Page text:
By Craig Havighurst, Music City Roots Producer
It’s a big country, this America, and Americana music is concomitantly enriched by its host nation’s geography and diversity. That was on display Wednesday night as Roots hosted artists from New York, Texas, Massachusetts and Washington. Strings were stretched, along with rules and genre boundaries. There’s no point in reaching for a fancy way to say it. This one was a delight and the crowd seemed to agree, what with all the frequent standing and applauding.
We turned the ignition over with our most electric if least eclectic artist of the night. Carolyn Wonderland has flying red hair and lightning bolt notes. Her dense and beautiful guitar tone starts with a bare fingered right hand attack and ends with vintage amps, and her musical heart knows what to do with those tools. Opener “Come Together” was a new Ruthie Foster co-write with heaps of soul and an amazing vocalese section pairing sung scat and guitar. The long chordal solo in “Room At The End” was spectacular. Wonderland relishes the stage like few others.
Driftwood was, to be blunt about it, fantastic – my own private Idaho of what roots music should be about: old time instruments and newfangled ideas. The quartet was closely bunched on stage to play off one another’s energy. The songs were daring and varied. A cover of Dylan’s “Tombstone Blues” by Dan Forsyth unfolded like an epic with a bold banjo solo by Joe Kollar. It got a standing ovation in the hall and all kinds of raves backstage. Claire Byrne’s attention getting voice stood out on “Lost Cause” and the final song “Brother” was a tour de force of arrangement and dynamics.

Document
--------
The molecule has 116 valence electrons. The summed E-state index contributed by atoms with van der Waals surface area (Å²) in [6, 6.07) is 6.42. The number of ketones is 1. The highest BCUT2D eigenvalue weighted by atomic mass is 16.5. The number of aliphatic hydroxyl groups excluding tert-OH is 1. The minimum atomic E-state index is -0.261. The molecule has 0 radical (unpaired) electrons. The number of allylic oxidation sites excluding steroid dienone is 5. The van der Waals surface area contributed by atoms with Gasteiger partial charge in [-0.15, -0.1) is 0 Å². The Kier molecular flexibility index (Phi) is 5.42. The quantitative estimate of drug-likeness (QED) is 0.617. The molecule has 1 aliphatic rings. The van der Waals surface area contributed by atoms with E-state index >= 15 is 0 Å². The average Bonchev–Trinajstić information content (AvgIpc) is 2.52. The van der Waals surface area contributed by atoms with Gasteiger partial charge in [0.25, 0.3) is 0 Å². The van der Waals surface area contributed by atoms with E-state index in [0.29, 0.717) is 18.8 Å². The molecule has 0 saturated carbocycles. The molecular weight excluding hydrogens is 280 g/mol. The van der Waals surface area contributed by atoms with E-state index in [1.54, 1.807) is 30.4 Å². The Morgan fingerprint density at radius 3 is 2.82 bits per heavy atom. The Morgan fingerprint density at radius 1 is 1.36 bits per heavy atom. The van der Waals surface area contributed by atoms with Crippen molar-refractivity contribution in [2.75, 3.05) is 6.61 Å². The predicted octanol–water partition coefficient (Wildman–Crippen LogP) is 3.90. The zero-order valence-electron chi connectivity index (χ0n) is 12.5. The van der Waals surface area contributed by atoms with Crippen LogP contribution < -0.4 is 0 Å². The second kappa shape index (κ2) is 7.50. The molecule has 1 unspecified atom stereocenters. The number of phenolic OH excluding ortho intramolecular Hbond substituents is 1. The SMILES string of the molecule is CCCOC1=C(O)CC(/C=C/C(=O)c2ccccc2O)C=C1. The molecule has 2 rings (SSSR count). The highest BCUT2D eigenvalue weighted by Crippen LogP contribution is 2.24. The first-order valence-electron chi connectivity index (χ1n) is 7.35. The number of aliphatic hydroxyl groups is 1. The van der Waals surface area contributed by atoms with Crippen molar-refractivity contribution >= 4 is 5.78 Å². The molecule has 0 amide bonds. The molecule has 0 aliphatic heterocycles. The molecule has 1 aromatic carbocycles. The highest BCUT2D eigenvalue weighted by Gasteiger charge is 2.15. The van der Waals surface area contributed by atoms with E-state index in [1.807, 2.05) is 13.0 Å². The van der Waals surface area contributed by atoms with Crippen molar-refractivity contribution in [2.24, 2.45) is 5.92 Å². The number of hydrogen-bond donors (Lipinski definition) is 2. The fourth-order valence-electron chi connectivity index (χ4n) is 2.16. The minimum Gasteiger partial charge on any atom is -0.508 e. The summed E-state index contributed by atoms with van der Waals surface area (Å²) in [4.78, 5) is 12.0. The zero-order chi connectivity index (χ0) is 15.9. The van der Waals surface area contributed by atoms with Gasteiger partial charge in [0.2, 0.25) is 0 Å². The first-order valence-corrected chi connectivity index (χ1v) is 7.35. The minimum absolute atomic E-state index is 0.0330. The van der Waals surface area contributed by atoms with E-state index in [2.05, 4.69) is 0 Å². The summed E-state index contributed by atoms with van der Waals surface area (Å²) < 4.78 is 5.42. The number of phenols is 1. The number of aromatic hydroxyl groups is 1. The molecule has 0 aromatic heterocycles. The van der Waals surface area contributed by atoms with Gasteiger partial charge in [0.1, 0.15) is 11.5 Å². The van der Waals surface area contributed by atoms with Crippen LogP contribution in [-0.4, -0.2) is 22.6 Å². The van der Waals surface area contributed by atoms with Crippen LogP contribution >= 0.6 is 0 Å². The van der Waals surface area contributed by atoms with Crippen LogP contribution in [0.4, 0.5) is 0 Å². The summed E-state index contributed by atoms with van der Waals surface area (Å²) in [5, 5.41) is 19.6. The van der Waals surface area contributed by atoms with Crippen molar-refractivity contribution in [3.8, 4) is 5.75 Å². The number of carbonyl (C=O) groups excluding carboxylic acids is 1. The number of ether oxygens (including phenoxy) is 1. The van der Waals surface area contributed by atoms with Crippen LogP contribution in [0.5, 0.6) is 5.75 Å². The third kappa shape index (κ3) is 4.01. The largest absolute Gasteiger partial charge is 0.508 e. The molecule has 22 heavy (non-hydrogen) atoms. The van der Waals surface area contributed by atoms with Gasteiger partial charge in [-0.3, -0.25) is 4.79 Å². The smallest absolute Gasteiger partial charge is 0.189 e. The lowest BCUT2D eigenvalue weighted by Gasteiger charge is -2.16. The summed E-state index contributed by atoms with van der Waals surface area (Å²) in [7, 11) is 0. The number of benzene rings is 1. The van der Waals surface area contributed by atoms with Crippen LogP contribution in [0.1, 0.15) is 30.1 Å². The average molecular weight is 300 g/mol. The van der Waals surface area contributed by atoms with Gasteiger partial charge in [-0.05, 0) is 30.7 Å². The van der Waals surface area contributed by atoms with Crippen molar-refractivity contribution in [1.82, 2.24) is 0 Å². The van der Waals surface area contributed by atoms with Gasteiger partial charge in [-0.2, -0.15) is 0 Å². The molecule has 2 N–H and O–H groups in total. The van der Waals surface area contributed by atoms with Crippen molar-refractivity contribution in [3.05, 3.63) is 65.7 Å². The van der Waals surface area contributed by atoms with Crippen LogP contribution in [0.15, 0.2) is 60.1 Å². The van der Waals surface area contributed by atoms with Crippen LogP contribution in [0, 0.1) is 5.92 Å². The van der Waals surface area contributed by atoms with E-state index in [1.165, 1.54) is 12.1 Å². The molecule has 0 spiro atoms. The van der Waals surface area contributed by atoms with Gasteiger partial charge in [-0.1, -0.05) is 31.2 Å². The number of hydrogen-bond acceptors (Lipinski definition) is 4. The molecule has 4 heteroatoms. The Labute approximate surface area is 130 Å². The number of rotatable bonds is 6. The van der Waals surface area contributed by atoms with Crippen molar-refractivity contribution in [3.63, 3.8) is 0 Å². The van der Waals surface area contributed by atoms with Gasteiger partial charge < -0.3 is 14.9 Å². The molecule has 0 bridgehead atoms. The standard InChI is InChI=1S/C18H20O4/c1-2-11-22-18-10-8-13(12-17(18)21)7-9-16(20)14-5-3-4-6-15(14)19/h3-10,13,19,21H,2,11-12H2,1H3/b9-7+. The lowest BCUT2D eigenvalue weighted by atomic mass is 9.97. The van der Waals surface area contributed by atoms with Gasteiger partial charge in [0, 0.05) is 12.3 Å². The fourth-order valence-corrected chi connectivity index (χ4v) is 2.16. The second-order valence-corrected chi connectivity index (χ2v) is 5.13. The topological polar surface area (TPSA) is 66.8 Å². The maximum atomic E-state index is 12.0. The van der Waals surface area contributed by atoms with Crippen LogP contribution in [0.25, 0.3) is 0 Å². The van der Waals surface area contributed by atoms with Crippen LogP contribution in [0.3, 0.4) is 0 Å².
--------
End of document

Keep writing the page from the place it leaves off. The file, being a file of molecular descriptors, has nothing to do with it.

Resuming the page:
The guys from the Lonely Heartstring Band told me in the interview that they worked up a lot of Beatles arrangements when they first got together, and that explains a lot about their clean, smiling harmonies. George Clements leads with a rich and slightly raspy voice. They can really pick. But ultimately it’s about songs and they’ve got them. “The Road Salvation” rolls forward as its title suggests. “Songbird” is a flat gorgeous and delicate waltz. Tunes like closer “The Other Side” benefit from a contrast of slow melody laid over a brisk bluegrass tempo.
Western Centuries featured low key, laid back guys singing country music that was tightly constructed, swinging and imaginative without being clearly progressive or transgressive. Cahalen Morrison sang lead on the first two songs sounding comfortably like Merle Haggard in blue jeans. Then in an unexpected move he swapped places with the drummer and Ethan Lawton who sang lead on his songs, which had more of a hippie groove. I was reminded of that great band Sessions Americana who visited us a while back in the camaraderie of skilled players who love shifting leaders and roles. I hope they make it East more often.